Many people are currently fighting high blood pressure, which is classified as a systolic blood pressure (the top number) above 139 mmHg or diastolic blood pressure (the bottom number) above 89 mmHg. Among the dangers of hypertension are heart disease, stroke, kidney failure, and eye problems. Research also shows that there is a link between hypertension and an increased risk for dementia and Alzheimer’s disease.
Cognitive impairment, the general term for a decline in cognitive performance, can range from mild declines in cognitive function to dementia. There are many types of dementia, including vascular dementia, Alzheimer’s disease, and other disease-specific dementias. There are a variety of different causes that contribute to the onset and development of cognitive decline and dementia. Heart disease in general is a risk factor, but what is less-known is that hypertension itself is considered an independent risk factor for dementia.
The link between hypertension and dementia
Brain imaging studies have shown that high blood pressure is associated with abnormalities in the gray matter of the hippocampus area of the brain, along with atrophy of brain tissue. Reduced cerebral blood flow has also been shown to relate to cognitive impairment in hypertensive patients.
Proper blood flow to the brain is essential for a healthy brain. When blood flow is impaired in some way, such as occurs with high blood pressure, the brain can be damaged directly and abnormalities that are already present can be magnified. Decreased blood flow to the brain is clearly associated with an increased risk of Alzheimer’s disease, and studies suggest that hypertension also leads to vascular changes in the brain that can cause neurologic alterations related to the onset of dementia.[1,2] Researchers think that blood pressure can affect both Alzheimer’s disease initiation along with progression.
Blood pressure at middle age may predict cognitive performance later on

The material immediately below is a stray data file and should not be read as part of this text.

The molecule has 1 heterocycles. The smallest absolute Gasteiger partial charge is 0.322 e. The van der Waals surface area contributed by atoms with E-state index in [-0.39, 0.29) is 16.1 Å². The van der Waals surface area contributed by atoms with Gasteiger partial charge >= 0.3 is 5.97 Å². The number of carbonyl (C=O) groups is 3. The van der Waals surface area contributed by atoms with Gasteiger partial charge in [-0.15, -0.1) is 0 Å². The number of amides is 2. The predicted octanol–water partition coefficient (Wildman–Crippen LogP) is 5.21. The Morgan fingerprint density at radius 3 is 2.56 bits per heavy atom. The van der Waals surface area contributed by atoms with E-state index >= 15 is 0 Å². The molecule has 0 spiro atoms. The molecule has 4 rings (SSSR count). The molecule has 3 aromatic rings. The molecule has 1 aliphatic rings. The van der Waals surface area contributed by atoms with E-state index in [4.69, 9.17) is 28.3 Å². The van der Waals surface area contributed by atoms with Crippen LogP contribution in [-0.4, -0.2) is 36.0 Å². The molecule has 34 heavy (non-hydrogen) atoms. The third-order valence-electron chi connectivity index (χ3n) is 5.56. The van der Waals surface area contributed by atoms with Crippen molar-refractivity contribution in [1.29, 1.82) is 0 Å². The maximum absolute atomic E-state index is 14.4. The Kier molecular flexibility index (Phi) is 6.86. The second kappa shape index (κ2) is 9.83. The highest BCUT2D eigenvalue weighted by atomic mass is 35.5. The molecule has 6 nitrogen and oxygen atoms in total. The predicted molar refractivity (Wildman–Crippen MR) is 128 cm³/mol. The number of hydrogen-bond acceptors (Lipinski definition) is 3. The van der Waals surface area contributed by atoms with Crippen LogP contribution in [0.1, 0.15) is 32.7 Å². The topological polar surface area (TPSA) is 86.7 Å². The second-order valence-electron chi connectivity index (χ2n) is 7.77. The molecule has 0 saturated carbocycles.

Several studies have shown that hypertension is especially risky at middle age and show a relationship between elevated blood pressure at middle age to a subsequent decrease in cognitive function in old age.
Often, low blood pressure is seen in elderly dementia patients. This can be immediately dangerous, often causing brain damage. The researchers of a recent study in the journal Neurology found that patients with a history of hypertension in middle age were at a higher risk for brain damage when experiencing low blood pressure in later life than those who did not have a history of elevated blood pressure.
The importance of controlling your blood pressure now
Clearly, high blood pressure can be very dangerous, and even having an elevated blood pressure at middle age can affect cognitive performance later on. Some authors even conclude that “early prevention and treatment [of high blood pressure] could potentially mitigate the onset of dementia.” Taking care of yourself now might help you to prevent cognitive decline and even Alzheimer’s disease when you reach old age.
Lowering your blood pressure to reduce your risk of dementia
There are many natural strategies for lowering your blood pressure. Decreasing salt, sugar, and alcohol, and increasing foods rich in potassium (such as bananas, avocados, and beans) and polyphenols (such as berries, pomegranates, and dark chocolate) will help. Exercise regularly, and try supplements like CoQ10, magnesium, and vitamin D. You will find a comprehensive guide on lowering blood pressure in “Lower Blood Pressure Naturally: How to Achieve Ideal Blood Pressure Without Drugs” in the NHA Library.